Nikola founder Trevor Milton has been sentenced to four years in prison for fraud.

Nikola founder Trevor Milton has been sentenced to four years in prison for fraud.

Ex-Nikola CEO Trevor Milton begins fraud trial

Trevor Milton, the founder of zero-emission truck manufacturer Nikola, has been sentenced to four years in prison for multiple counts of fraud.

After U.S. prosecutors last week suggested a sentence of 11 years for Milton, New York-based U.S. District Judge Edgardo Ramos sentenced the Nikola founder to four years in prison on two counts of wire fraud and one count of securities fraud. Milton was found guilty in the case last year, and earlier this year, he was ordered to pay $165 million in damages back to Nikola.

Milton has denied wrongdoing and has requested probation, saying he hadn’t intended to mislead investors about the capabilities of its electric semi-truck. He’s also expected to appeal the conviction, and Judge Ramos said on Monday that Milton would be allowed to remain free on bail during the appeal process.

“I was not a very seasoned CEO,” Milton said.

The decision follows a series of incidents in 2019 and 2020, in which Milton presented misleading details about its Nikola One electric semi-truck. The fraud came to light after a video of the Nikola One rolling had surfaced, making the truck seem as if it had been driving, while it was later discovered that, in fact, the semi had not been self-propelled at all.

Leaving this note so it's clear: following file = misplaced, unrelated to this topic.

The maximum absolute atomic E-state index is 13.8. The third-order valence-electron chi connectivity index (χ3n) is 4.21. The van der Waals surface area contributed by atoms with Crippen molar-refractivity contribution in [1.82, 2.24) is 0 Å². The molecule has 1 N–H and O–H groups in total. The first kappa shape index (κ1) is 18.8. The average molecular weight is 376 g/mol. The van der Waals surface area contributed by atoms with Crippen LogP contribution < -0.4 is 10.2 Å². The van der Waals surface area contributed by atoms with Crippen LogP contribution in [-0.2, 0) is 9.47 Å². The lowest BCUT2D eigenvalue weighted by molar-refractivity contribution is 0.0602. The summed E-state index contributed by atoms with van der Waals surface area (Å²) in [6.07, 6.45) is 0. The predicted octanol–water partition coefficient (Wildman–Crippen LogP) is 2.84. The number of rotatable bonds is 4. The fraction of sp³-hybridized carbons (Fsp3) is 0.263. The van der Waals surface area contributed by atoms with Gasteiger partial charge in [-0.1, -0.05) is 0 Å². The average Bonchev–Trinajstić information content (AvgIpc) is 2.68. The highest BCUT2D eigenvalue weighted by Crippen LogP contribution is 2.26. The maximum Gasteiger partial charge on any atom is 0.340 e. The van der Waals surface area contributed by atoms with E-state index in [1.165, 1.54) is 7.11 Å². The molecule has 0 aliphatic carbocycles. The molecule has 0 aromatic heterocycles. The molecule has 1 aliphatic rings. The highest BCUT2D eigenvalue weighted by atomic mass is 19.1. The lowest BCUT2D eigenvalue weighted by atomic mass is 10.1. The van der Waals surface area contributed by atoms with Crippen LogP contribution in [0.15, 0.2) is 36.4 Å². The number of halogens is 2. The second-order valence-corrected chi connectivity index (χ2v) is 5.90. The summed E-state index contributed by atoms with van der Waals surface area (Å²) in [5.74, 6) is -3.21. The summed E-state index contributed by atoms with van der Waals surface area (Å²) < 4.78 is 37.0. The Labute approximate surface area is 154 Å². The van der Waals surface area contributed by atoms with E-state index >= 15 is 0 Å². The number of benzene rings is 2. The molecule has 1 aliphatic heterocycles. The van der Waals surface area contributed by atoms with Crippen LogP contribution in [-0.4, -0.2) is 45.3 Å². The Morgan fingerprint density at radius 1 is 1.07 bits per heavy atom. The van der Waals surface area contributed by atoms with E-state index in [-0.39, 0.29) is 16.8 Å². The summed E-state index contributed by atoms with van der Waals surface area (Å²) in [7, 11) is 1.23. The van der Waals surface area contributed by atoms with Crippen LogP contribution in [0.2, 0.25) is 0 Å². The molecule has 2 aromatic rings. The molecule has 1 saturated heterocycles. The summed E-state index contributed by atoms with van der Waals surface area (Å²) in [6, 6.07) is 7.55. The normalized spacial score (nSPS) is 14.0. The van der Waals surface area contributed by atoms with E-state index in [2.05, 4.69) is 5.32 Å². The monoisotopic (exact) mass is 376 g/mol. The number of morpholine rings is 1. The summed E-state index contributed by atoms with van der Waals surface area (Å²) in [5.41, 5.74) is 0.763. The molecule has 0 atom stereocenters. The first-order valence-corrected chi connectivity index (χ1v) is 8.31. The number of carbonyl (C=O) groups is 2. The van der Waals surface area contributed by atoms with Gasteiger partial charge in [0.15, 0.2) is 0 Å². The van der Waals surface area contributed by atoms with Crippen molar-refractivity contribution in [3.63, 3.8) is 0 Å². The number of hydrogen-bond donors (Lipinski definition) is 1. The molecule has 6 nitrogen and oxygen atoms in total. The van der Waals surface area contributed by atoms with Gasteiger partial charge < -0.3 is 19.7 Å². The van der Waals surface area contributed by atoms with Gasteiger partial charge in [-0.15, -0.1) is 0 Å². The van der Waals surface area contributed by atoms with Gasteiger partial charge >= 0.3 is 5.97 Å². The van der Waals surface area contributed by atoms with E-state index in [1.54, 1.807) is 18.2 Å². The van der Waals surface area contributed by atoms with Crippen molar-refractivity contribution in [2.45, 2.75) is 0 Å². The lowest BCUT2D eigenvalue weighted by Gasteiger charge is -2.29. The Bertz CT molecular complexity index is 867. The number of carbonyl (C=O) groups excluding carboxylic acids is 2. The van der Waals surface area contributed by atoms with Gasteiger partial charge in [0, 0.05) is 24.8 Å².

Many of the misleading statements had also been made via public YouTube videos and other online platforms, making the white-collar fraud case unique compared to many others in which executives have defrauded investors through corporate filings, financial statements and other official documentation.

After news had surfaced of the fraudulent claims, Milton stepped down as Nikola’s executive chairman in September 2020, and federal prosecutors later charged him in July 2021. Milton was officially convicted last October.

Milton requested a new trial following the trial’s verdict last year, claiming that the jury had convicted him based on incorrect instructions from the judge and adding that one juror had even lied to make it onto the panel. The judge denied the request in August.

Nikola shares peaked in mid-2020 at nearly $80, causing the truck maker’s market capitalization to surge past $30 billion. Since then, Nikola’s stock has dropped to under $1 per share for much of the year, risking delisting from Nasdaq. The stock shortly rebounded to around $3 in August before dropping back down to less than $1.

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